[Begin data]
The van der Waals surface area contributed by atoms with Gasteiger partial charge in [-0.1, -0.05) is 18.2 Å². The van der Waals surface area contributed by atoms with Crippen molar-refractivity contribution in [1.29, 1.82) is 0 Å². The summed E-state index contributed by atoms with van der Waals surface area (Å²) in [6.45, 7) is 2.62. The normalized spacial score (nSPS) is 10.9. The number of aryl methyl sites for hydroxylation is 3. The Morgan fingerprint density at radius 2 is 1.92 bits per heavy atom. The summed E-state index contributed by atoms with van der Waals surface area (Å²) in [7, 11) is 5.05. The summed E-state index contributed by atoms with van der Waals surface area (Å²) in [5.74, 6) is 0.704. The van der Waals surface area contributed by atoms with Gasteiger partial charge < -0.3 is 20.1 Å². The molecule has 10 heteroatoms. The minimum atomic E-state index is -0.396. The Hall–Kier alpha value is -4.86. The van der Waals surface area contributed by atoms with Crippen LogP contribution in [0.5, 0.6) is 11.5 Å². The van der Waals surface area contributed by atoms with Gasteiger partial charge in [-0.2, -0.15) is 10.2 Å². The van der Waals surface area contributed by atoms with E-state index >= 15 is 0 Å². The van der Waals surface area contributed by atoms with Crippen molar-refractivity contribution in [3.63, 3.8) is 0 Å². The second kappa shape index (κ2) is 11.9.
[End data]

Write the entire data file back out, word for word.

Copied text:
The van der Waals surface area contributed by atoms with Gasteiger partial charge in [-0.1, -0.05) is 18.2 Å². The van der Waals surface area contributed by atoms with Crippen molar-refractivity contribution in [1.29, 1.82) is 0 Å². The summed E-state index contributed by atoms with van der Waals surface area (Å²) in [6.45, 7) is 2.62. The normalized spacial score (nSPS) is 10.9. The number of aryl methyl sites for hydroxylation is 3. The Morgan fingerprint density at radius 2 is 1.92 bits per heavy atom. The summed E-state index contributed by atoms with van der Waals surface area (Å²) in [7, 11) is 5.05. The summed E-state index contributed by atoms with van der Waals surface area (Å²) in [5.74, 6) is 0.704. The van der Waals surface area contributed by atoms with Gasteiger partial charge < -0.3 is 20.1 Å². The molecule has 10 heteroatoms. The minimum atomic E-state index is -0.396. The Hall–Kier alpha value is -4.86. The van der Waals surface area contributed by atoms with Crippen LogP contribution in [0.5, 0.6) is 11.5 Å². The van der Waals surface area contributed by atoms with Gasteiger partial charge in [-0.2, -0.15) is 10.2 Å². The van der Waals surface area contributed by atoms with E-state index >= 15 is 0 Å². The van der Waals surface area contributed by atoms with Crippen molar-refractivity contribution in [3.63, 3.8) is 0 Å². The second kappa shape index (κ2) is 11.9.